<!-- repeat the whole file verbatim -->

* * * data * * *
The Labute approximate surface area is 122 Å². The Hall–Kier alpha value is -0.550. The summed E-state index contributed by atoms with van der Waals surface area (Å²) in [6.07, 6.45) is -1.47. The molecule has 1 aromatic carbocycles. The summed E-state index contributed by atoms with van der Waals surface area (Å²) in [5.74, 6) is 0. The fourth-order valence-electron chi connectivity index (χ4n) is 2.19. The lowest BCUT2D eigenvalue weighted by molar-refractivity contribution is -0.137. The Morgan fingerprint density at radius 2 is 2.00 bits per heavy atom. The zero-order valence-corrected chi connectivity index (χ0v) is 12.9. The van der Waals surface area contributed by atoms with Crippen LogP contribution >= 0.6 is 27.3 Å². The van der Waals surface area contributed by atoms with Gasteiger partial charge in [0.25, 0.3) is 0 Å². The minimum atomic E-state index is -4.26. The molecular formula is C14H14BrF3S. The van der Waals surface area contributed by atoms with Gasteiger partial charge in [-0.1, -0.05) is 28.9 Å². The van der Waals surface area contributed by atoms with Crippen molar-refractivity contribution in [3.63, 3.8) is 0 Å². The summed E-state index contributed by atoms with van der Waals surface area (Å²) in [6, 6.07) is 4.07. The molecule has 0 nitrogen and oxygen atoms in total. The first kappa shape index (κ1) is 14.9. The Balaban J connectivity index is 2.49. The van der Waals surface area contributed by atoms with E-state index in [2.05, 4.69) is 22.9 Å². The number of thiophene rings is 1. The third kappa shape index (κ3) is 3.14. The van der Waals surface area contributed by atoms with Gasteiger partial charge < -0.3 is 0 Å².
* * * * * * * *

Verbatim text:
The Labute approximate surface area is 122 Å². The Hall–Kier alpha value is -0.550. The summed E-state index contributed by atoms with van der Waals surface area (Å²) in [6.07, 6.45) is -1.47. The molecule has 1 aromatic carbocycles. The summed E-state index contributed by atoms with van der Waals surface area (Å²) in [5.74, 6) is 0. The fourth-order valence-electron chi connectivity index (χ4n) is 2.19. The lowest BCUT2D eigenvalue weighted by molar-refractivity contribution is -0.137. The Morgan fingerprint density at radius 2 is 2.00 bits per heavy atom. The zero-order valence-corrected chi connectivity index (χ0v) is 12.9. The van der Waals surface area contributed by atoms with Crippen LogP contribution >= 0.6 is 27.3 Å². The van der Waals surface area contributed by atoms with Gasteiger partial charge in [0.25, 0.3) is 0 Å². The minimum atomic E-state index is -4.26. The molecular formula is C14H14BrF3S. The van der Waals surface area contributed by atoms with Gasteiger partial charge in [-0.1, -0.05) is 28.9 Å². The van der Waals surface area contributed by atoms with Crippen molar-refractivity contribution in [3.63, 3.8) is 0 Å². The summed E-state index contributed by atoms with van der Waals surface area (Å²) in [6, 6.07) is 4.07. The molecule has 0 nitrogen and oxygen atoms in total. The first kappa shape index (κ1) is 14.9. The Balaban J connectivity index is 2.49. The van der Waals surface area contributed by atoms with E-state index in [2.05, 4.69) is 22.9 Å². The number of thiophene rings is 1. The third kappa shape index (κ3) is 3.14. The van der Waals surface area contributed by atoms with Gasteiger partial charge < -0.3 is 0 Å².